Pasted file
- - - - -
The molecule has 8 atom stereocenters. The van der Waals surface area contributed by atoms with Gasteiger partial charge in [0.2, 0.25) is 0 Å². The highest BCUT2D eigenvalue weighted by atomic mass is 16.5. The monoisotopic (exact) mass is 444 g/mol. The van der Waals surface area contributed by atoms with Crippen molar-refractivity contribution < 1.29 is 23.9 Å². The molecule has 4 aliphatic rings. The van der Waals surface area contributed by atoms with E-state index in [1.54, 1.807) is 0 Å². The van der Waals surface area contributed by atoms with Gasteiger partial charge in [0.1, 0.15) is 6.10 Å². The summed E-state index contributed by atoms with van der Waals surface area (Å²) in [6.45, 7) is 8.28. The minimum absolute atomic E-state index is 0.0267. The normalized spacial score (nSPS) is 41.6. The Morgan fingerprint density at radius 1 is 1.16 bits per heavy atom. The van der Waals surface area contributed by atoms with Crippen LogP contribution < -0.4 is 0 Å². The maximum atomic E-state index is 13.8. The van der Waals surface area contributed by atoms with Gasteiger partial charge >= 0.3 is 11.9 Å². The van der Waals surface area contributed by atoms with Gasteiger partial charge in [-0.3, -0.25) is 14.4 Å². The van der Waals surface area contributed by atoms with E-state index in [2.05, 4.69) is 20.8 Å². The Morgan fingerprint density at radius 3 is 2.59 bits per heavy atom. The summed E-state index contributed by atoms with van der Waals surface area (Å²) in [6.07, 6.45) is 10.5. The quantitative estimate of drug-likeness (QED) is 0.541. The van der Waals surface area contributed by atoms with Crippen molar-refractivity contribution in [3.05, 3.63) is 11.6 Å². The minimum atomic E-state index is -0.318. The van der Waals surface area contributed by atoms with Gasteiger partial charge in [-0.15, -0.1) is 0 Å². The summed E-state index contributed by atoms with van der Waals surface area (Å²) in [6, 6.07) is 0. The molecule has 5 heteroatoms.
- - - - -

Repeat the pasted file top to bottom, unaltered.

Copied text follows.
The molecule has 8 atom stereocenters. The van der Waals surface area contributed by atoms with Gasteiger partial charge in [0.2, 0.25) is 0 Å². The highest BCUT2D eigenvalue weighted by atomic mass is 16.5. The monoisotopic (exact) mass is 444 g/mol. The van der Waals surface area contributed by atoms with Crippen molar-refractivity contribution < 1.29 is 23.9 Å². The molecule has 4 aliphatic rings. The van der Waals surface area contributed by atoms with E-state index in [1.54, 1.807) is 0 Å². The van der Waals surface area contributed by atoms with Gasteiger partial charge in [0.1, 0.15) is 6.10 Å². The summed E-state index contributed by atoms with van der Waals surface area (Å²) in [6.45, 7) is 8.28. The minimum absolute atomic E-state index is 0.0267. The normalized spacial score (nSPS) is 41.6. The Morgan fingerprint density at radius 1 is 1.16 bits per heavy atom. The van der Waals surface area contributed by atoms with Crippen LogP contribution < -0.4 is 0 Å². The maximum atomic E-state index is 13.8. The van der Waals surface area contributed by atoms with Gasteiger partial charge >= 0.3 is 11.9 Å². The van der Waals surface area contributed by atoms with Gasteiger partial charge in [-0.3, -0.25) is 14.4 Å². The van der Waals surface area contributed by atoms with E-state index in [2.05, 4.69) is 20.8 Å². The Morgan fingerprint density at radius 3 is 2.59 bits per heavy atom. The summed E-state index contributed by atoms with van der Waals surface area (Å²) in [6.07, 6.45) is 10.5. The quantitative estimate of drug-likeness (QED) is 0.541. The van der Waals surface area contributed by atoms with Crippen molar-refractivity contribution in [3.05, 3.63) is 11.6 Å². The minimum atomic E-state index is -0.318. The van der Waals surface area contributed by atoms with Gasteiger partial charge in [-0.15, -0.1) is 0 Å². The summed E-state index contributed by atoms with van der Waals surface area (Å²) in [6, 6.07) is 0. The molecule has 5 heteroatoms.